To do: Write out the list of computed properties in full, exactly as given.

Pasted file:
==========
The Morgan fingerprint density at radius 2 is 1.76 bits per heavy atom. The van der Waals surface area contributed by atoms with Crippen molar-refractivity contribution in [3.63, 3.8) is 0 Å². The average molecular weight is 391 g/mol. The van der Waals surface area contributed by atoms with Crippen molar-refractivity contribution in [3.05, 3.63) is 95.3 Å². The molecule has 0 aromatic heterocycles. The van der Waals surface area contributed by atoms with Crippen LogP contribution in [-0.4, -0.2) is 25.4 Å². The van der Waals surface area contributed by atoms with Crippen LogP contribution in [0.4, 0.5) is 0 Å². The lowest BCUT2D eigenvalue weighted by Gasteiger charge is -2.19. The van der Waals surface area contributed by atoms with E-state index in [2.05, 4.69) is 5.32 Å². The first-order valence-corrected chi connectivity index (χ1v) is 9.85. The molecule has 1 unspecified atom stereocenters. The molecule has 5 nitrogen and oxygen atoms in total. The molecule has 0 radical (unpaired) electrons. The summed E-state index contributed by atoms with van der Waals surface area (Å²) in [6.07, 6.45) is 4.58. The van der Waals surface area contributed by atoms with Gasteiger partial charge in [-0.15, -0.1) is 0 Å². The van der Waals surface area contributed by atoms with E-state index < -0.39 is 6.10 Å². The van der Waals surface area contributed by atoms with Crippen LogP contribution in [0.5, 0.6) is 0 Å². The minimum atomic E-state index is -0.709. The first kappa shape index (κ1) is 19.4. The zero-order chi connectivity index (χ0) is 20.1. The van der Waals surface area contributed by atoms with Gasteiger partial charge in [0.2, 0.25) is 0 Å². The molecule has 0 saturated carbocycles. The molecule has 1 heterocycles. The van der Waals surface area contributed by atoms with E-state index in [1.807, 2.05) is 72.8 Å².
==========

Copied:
The Morgan fingerprint density at radius 2 is 1.76 bits per heavy atom. The van der Waals surface area contributed by atoms with Crippen molar-refractivity contribution in [3.63, 3.8) is 0 Å². The average molecular weight is 391 g/mol. The van der Waals surface area contributed by atoms with Crippen molar-refractivity contribution in [3.05, 3.63) is 95.3 Å². The molecule has 0 aromatic heterocycles. The van der Waals surface area contributed by atoms with Crippen LogP contribution in [-0.4, -0.2) is 25.4 Å². The van der Waals surface area contributed by atoms with Crippen LogP contribution in [0.4, 0.5) is 0 Å². The lowest BCUT2D eigenvalue weighted by Gasteiger charge is -2.19. The van der Waals surface area contributed by atoms with E-state index in [2.05, 4.69) is 5.32 Å². The first-order valence-corrected chi connectivity index (χ1v) is 9.85. The molecule has 1 unspecified atom stereocenters. The molecule has 5 nitrogen and oxygen atoms in total. The molecule has 0 radical (unpaired) electrons. The summed E-state index contributed by atoms with van der Waals surface area (Å²) in [6.07, 6.45) is 4.58. The van der Waals surface area contributed by atoms with Gasteiger partial charge in [-0.15, -0.1) is 0 Å². The van der Waals surface area contributed by atoms with E-state index < -0.39 is 6.10 Å². The van der Waals surface area contributed by atoms with Crippen LogP contribution in [0.5, 0.6) is 0 Å². The minimum atomic E-state index is -0.709. The first kappa shape index (κ1) is 19.4. The zero-order chi connectivity index (χ0) is 20.1. The van der Waals surface area contributed by atoms with Gasteiger partial charge in [0.2, 0.25) is 0 Å². The molecule has 0 saturated carbocycles. The molecule has 1 heterocycles. The van der Waals surface area contributed by atoms with E-state index in [1.807, 2.05) is 72.8 Å².